George Otis Draper (1867-1923) was born in Hopedale and attended MIT to prepare to help run the extremely busy Draper Corporation in town, a family business (featured previously). With his position at the company, he had the money in the late 19th century to build a massive country estate known as The Larches. The shingled Colonial Revival style home featured a massive castellated tower and appeared like a castle in the countryside. George O. Draper sold this home to his aunt Hannah Thwing Draper Osgood in 1909, and within a month, the home burned to the ground. Around the time her husband died, she rebuilt the Larches and lived here with her daughter until they both died in 1929. The “new Larches” is a stunning blending of Colonial Revival and Craftsman styles. The home was likely designed by Robert Allen Cook, who was based out of nearby Milford, MA. The property today is run by Crossroads Clubhouse, an employment and recovery center that offers people with mental health conditions opportunities to achieve their full potential.
The Dutcher Temple Company was incorporated in 1867 and founded by Warren W. Dutcher in Hopedale, MA. Dutcher was an extremely ingenious inventor, taking out 20 patents, mainly on temples and machines by which to manufacture them. Temples are adjustable stretchers used on a loom to maintain the width and improve the edges of the woven fabric. The company merged with Draper later on, but after Dutcher built this stunning Second Empire home perched atop a hill. What is your favorite part of this house? The roof and dormers? The porch? The paint scheme?
Reverend Adin Ballou, the founder of the Hopedale Community, created a Christian anarcho-socialist utopia that peacefully resisted government coercion and provided refuge for other white Christian anarchists but especially for freed enslaved people. In 1841, he and other Christian anarchists purchased a farm west of Milford, Massachusetts and named it Hopedale. The community was settled in 1842. The early commune regularly hosted progressive seminars on the topics like free love and proto-feminism and had black abolitionists like Frederick Douglass give talks on the plight of enslaved people. As per the request of Douglass, the Hopedale Community harbored and protected a runaway slave for some time. The practical end of the Community came in 1856 when two of Ballou’s closest supporters, Ebenezer and George Draper, withdrew their 75% share of the community’s stock to form the successful Hopedale Manufacturing Company. George claimed the community was not using sound business practices. The community, however, continued on as a religious group until 1867, when it became the Hopedale Parish and rejoined mainstream Unitarianism. After the brothers left the community, they funded a church building for the congregation. In the 1890s, Eben and George Draper funded this newer, large church building designed by Edwin J. Lewis.
Located across the street from the soon-to-be-demolished Draper Factory in Hopedale, MA., the company’s former office building stands as an excellent example of how adaptive reuse of old buildings can meet current needs of a town, while preserving the past. In 1910, the Draper’s hired architect Robert A. Cooke, a local architect who had previously designed many workers’ housing projects for the company nearby. The new office building replaced an older 1880 building which held a staff of 6 men, the new building would have a staff of 90! With the unfathomable success of the Draper Corporation, the new office building, resembles a school building for a large town, showing how rich the company had become. The renaissance revival building was abandoned around the time Draper closed in 1980, but this building was adaptively reused as a senior living facility in the 1990s, saving this piece of local history!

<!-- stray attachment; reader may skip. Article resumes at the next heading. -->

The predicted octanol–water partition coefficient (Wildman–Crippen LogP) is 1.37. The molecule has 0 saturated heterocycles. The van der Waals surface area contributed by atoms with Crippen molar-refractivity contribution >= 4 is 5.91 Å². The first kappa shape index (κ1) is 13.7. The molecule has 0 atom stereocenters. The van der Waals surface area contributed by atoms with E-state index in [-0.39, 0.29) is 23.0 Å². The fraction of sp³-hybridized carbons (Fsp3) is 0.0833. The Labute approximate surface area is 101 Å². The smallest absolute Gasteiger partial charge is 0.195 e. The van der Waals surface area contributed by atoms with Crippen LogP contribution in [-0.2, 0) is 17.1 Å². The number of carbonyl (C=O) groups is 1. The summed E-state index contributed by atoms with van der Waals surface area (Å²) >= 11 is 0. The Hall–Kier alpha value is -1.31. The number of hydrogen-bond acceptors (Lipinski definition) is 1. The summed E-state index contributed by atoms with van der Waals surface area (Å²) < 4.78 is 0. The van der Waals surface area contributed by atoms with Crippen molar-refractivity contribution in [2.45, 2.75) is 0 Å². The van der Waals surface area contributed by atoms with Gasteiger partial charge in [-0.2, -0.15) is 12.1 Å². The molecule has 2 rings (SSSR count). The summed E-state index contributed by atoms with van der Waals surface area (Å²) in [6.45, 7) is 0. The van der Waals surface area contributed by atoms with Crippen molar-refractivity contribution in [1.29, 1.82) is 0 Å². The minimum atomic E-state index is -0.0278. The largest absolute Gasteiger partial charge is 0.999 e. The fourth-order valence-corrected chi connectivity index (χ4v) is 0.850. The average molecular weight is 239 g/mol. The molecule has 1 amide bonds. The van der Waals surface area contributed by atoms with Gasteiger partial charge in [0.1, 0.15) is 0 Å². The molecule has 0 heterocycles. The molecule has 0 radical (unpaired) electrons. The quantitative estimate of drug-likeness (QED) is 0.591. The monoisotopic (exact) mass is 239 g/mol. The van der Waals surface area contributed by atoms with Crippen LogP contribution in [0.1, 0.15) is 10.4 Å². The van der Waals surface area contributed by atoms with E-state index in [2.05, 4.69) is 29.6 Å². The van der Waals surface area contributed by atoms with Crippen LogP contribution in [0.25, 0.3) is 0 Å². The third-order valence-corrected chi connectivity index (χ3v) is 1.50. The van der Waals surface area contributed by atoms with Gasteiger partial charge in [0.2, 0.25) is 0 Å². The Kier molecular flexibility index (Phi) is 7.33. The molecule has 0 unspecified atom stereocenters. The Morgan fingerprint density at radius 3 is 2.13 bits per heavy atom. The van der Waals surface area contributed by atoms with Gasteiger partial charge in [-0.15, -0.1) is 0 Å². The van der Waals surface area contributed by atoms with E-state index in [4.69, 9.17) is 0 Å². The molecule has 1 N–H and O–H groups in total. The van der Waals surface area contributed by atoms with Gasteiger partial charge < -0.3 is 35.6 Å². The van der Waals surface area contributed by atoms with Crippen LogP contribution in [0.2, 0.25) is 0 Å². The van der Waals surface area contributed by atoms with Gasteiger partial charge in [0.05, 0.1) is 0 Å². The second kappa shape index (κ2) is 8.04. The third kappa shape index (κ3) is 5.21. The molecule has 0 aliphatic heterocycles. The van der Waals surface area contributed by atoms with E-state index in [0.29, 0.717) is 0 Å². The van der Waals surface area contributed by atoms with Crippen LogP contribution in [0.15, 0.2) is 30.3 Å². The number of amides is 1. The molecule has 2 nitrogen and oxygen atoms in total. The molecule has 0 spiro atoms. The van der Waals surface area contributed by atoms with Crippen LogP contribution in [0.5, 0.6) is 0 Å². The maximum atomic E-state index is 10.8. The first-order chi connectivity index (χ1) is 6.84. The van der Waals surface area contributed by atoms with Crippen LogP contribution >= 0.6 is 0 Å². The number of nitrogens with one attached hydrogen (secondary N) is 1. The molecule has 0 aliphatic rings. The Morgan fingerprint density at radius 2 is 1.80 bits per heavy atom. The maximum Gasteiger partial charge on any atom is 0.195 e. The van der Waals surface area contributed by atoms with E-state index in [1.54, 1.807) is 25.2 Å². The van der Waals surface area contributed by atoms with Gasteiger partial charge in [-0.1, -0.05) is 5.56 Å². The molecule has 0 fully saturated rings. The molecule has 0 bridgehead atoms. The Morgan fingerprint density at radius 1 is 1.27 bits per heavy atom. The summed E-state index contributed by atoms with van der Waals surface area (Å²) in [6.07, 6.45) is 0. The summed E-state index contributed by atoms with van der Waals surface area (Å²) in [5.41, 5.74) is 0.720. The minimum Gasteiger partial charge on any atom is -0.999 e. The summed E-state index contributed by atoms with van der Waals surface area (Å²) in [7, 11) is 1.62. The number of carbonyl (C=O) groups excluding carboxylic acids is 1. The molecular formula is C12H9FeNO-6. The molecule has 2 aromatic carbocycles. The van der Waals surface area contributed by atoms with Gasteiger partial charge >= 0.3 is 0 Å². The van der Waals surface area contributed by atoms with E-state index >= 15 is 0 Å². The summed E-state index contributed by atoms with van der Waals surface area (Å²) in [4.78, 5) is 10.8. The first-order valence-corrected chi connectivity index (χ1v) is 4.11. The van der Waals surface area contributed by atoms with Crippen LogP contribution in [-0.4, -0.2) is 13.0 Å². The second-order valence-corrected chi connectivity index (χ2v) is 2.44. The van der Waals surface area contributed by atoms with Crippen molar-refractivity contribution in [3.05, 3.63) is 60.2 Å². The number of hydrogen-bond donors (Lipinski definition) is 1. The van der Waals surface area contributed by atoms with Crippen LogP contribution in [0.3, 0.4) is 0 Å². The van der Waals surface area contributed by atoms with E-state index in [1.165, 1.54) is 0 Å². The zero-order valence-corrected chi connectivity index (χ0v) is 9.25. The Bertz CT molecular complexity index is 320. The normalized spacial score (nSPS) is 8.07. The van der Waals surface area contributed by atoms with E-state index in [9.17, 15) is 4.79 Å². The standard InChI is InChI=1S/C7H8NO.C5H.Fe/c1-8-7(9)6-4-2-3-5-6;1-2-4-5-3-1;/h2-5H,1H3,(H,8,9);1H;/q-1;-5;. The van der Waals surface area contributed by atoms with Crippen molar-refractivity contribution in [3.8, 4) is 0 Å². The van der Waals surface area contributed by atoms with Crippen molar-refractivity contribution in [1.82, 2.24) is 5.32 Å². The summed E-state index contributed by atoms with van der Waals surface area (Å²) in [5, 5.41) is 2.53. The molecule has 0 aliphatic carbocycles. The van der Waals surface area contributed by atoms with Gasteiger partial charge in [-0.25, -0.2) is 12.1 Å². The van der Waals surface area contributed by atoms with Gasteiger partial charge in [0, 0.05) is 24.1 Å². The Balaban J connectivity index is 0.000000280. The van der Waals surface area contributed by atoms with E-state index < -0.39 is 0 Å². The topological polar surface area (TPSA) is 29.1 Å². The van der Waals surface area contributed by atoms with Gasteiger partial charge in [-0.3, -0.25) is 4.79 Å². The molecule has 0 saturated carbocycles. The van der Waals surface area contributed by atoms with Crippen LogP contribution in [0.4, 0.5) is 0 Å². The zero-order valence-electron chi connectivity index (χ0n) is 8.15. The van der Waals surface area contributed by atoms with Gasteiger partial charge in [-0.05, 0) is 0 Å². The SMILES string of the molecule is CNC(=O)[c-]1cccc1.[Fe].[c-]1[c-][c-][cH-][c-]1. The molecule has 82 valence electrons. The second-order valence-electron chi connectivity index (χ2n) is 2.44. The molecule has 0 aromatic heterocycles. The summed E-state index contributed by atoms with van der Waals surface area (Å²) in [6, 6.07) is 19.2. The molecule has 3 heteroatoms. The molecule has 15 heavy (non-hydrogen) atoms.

In 1886, Hopedale, Massachusetts separated from Milford, almost entirely due to the young, and successful Draper Corporation growing in The Dale village of town. When George and Eben Draper succeeded in creating their own town of Hopedale, with their factory at the center, it gave the Draper brothers almost complete control over the development of a 3,547 -acre community. In the ensuing decades the factory village of Hopedale became a “model” company town. The Draper Corporation controlled every aspect of the town and worker life in a paternalistic program that extended beyond social structure to include architecture and urban planning of the village, with the company developing hundreds of homes for workers, a town hall, library, churches, schools, and recreational facilities, generating an entire town centered around the industrial giant. Draper Corporation originally made doors, window sashes and blinds and ran a printing office, but they discovered early on that their most profitable business was making textile machinery. By 1892, with the advent of the Northrop Loom, Draper became the largest producer of textile machinery in the country! Due to their success at the end of the 19th century, much of the complex was built and rebuilt in fire-proof brick factory buildings with large windows to allow light and air into the facilities. Draper’s dominant position within the textile machine manufacturing industry began to erode shortly after World War II, and the company began to sell its company houses to their occupants as private homes in 1956. During the 1960s American textile machinery makers such as Draper lost their technological leadership to foreign manufacturers due to cheap labor, and the general American textile industry collapsed. The plant eventually closed in 1980, and has sat vacant until the bulldozers came this year. The site is undergoing a full demolition, which is striping this town of its historic heart. It is truly sad to see.